In physiological processes, zinc ions are usually involved in maintaining structure and function of hundreds of proteins, including enzymes of all known classes, transcription factors, receptors, and signalling proteins. It has even been reported that zinc was able to induce some level of structure formation in intrinsically disordered tau protein (Fig. 3). Indeed, CD spectra of tau0N4R isoform showed that zinc acts as a strong promoter of protein conformational changes [65]. Further analysis of these CD spectra using CAPTO tool [164] revealed significant increase in β-sheet content upon zinc binding, from 1% in the absence of zinc ions to 5 and 18% in the presence of 0.25 μM and 0.5 μM, respectively. This is also in-line with dynamic light scattering data presented at EuroTau meeting 2018 obtained on tau2N4R, which demonstrate a reduction in tau hydrodynamic radius in solution upon zinc binding, from 12.2 to 8.8 nm [127]. Such tau compaction and gain of structure may be explained by location of amino acids implicated in zinc chelation. Indeed, zinc ions are chelated by Cys291, Cys322 and probably by His330, His362 as shown using tau (244–372) fragment and its mutants [102]. Chelation by these residues, located in R2-R3 repeats, pulls together distant regions of tau and induces its altered conformation (Fig. 3). This was confirmed by performing Isothermal Titration Calorimetry (ITC) to monitor zinc binding to tau fragments with mutated cysteine and histidine residues. The experiments revealed a stoichiometry close to 0.5, indicative of tau fragment dimerization and of the absence of intramolecular chelation of zinc. Another study based on ITC measurements on Zn binding to tau2N4R or its cysteine mutants [64] suggested additional zinc binding sites. ITC analysis of tau2N4R interaction with zinc, presented at Eurotau 2018, confirmed the existence of one high (N = 1.0 ± 0.1; Ka = 2.0 ± 0.5 × 106 M− 1) and of three low affinity binding sites (N = 3.2 ± 0.3; Ka = 5.9 ± 1.7 × 104 M− 1) [127]. The high affinity site most probably corresponds to the one described previously [102] in tau (244–372) fragment, formed by two cysteines and two histidines from R2 and R3 domains (Fig. 3). Since the three auxiliary sites were not detected in tau (244–372) fragment, they could be located in N- and/or C- terminal regions, which have many potential zinc chelating amino acids. Even if we now have evidence regarding the specific tau regions implicated in zinc binding, the impact of zinc binding on tau physiological functions (including binding to tubulin) remains poorly understood. A recent study showing that zinc ions binding to tau affects its interaction with DNA offers a first step towards a better understanding of the functional aspects of Zn-binding [14].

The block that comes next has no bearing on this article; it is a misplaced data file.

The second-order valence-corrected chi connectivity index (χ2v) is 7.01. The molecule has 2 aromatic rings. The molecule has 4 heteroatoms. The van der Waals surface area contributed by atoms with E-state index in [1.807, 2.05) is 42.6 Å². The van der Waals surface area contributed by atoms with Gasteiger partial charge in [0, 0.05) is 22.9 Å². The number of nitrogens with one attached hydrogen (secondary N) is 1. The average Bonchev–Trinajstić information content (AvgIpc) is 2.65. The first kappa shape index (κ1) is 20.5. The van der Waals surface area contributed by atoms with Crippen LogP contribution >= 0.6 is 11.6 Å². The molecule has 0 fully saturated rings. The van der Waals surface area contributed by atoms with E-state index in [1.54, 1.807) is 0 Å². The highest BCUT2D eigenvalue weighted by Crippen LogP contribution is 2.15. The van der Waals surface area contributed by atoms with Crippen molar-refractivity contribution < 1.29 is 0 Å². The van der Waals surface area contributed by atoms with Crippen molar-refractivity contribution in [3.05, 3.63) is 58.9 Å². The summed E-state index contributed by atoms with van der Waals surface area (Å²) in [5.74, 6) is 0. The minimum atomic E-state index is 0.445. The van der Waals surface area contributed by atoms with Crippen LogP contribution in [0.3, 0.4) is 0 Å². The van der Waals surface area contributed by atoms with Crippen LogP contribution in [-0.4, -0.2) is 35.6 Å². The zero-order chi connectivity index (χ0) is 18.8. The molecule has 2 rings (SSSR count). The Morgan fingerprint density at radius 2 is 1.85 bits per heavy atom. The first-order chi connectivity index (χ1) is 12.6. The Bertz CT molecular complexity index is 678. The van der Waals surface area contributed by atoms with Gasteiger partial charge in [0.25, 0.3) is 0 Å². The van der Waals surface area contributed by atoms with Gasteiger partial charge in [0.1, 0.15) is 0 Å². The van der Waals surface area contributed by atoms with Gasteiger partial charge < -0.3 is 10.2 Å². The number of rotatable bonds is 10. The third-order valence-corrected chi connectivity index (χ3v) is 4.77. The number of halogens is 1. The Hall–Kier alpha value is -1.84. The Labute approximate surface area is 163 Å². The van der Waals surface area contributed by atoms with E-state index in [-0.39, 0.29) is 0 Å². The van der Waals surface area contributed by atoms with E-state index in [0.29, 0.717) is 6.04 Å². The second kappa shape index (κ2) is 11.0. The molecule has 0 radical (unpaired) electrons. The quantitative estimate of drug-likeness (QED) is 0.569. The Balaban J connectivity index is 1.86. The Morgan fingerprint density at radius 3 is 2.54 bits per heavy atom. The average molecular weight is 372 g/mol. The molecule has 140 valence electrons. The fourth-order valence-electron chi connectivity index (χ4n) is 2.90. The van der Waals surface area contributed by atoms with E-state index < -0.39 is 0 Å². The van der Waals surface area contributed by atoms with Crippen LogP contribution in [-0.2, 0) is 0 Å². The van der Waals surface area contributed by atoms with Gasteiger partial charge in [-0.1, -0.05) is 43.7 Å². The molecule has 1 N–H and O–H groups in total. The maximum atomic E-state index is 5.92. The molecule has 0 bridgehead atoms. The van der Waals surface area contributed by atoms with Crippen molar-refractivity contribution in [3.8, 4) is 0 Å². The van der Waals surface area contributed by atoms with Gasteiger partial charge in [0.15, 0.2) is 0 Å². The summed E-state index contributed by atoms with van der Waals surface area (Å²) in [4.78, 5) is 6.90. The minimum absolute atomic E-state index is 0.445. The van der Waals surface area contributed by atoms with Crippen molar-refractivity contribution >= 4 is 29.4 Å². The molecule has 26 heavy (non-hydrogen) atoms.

Fig. 3
Fig. 3

a Domain structure of tau2N4R with the location of potential zinc chelators shown in sticks (Cys, His, Asp, Glu). b Scheme of zinc chelation by the main binding sites located in R2 and R3 domains. c Hypothetical scheme of reversible zinc-induced aggregation

While in many cases zinc acts as an integral component of the protein structure, it is also known for its ability to destabilize the structure of a number of proteins (e.g. NCS-1, TDP-43) [47, 151]. If not the causative agent, zinc is found implicated in the development of proteinopathies as a factor favouring aggregation. An impact of zinc binding on tau aggregation was previously shown in vivo, in cells and in vitro. Indeed, recent studies demonstrated that zinc exacerbates tau pathology in a mouse model [28] and directly regulates tau toxicity in Drosophila tauopathy model [65]. Moreover, it was shown that high concentration of zinc dramatically accelerates aggregation of full-length human tau and increases its toxicity in neuronal cells [64]. Several studies have addressed the question of whether zinc impacts on tau aggregation leading to PHF formation in vitro [64, 65, 102], yet it should be noted that they were carried out in the presence of artificial aggregation inductors such as heparin or congo red. Recently it was shown that these inducers that are classically used to stimulate PHF formation actually lead to filaments that have a different structure from those found in vivo [43]. On the contrary, turbidimetry results presented in EuroTau2018 showed that in the absence of heparin, zinc is able to induce a temperature-dependent reversible oligomerization of tau [127]. The obtained amorphous oligomers were not amyloid-like (ThT negative and no aggregates are observed by EM), and dissociated instantly following zinc chelation or a temperature decrease. At this stage it is not clear whether this newly identified Zn-induced oligomerization mechanism is part of the early stages that may lead to PHF formation, or it may be part of a concurrent pathway. In any case, a better understanding of this process at the molecular level and the role it plays in cell should not be overlooked when searching for new strategies to fight neurodegenerative diseases.